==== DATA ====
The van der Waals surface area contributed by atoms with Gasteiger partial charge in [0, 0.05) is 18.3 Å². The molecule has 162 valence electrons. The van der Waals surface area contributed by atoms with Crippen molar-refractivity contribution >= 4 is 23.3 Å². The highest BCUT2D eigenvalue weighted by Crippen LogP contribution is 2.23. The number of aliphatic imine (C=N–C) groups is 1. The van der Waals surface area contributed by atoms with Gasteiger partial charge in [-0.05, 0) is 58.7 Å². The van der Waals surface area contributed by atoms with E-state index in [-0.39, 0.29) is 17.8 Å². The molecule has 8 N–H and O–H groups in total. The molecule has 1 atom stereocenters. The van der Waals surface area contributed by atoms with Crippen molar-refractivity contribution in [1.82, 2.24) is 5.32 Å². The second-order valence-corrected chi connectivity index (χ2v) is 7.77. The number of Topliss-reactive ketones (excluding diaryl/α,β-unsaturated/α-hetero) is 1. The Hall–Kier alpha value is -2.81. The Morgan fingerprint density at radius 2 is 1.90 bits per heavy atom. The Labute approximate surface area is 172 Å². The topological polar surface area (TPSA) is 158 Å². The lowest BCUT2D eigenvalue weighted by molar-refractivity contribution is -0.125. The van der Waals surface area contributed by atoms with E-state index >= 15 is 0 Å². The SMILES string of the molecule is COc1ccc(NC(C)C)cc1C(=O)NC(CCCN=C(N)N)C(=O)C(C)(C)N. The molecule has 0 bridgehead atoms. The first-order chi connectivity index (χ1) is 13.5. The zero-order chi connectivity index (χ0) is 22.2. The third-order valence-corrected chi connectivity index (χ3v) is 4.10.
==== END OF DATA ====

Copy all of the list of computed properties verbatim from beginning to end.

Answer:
The van der Waals surface area contributed by atoms with Gasteiger partial charge in [0, 0.05) is 18.3 Å². The molecule has 162 valence electrons. The van der Waals surface area contributed by atoms with Crippen molar-refractivity contribution >= 4 is 23.3 Å². The highest BCUT2D eigenvalue weighted by Crippen LogP contribution is 2.23. The number of aliphatic imine (C=N–C) groups is 1. The van der Waals surface area contributed by atoms with Gasteiger partial charge in [-0.05, 0) is 58.7 Å². The van der Waals surface area contributed by atoms with E-state index in [-0.39, 0.29) is 17.8 Å². The molecule has 8 N–H and O–H groups in total. The molecule has 1 atom stereocenters. The van der Waals surface area contributed by atoms with Crippen molar-refractivity contribution in [1.82, 2.24) is 5.32 Å². The second-order valence-corrected chi connectivity index (χ2v) is 7.77. The number of Topliss-reactive ketones (excluding diaryl/α,β-unsaturated/α-hetero) is 1. The Hall–Kier alpha value is -2.81. The Morgan fingerprint density at radius 2 is 1.90 bits per heavy atom. The Labute approximate surface area is 172 Å². The topological polar surface area (TPSA) is 158 Å². The lowest BCUT2D eigenvalue weighted by molar-refractivity contribution is -0.125. The van der Waals surface area contributed by atoms with E-state index >= 15 is 0 Å². The SMILES string of the molecule is COc1ccc(NC(C)C)cc1C(=O)NC(CCCN=C(N)N)C(=O)C(C)(C)N. The molecule has 0 bridgehead atoms. The first-order chi connectivity index (χ1) is 13.5. The zero-order chi connectivity index (χ0) is 22.2. The third-order valence-corrected chi connectivity index (χ3v) is 4.10.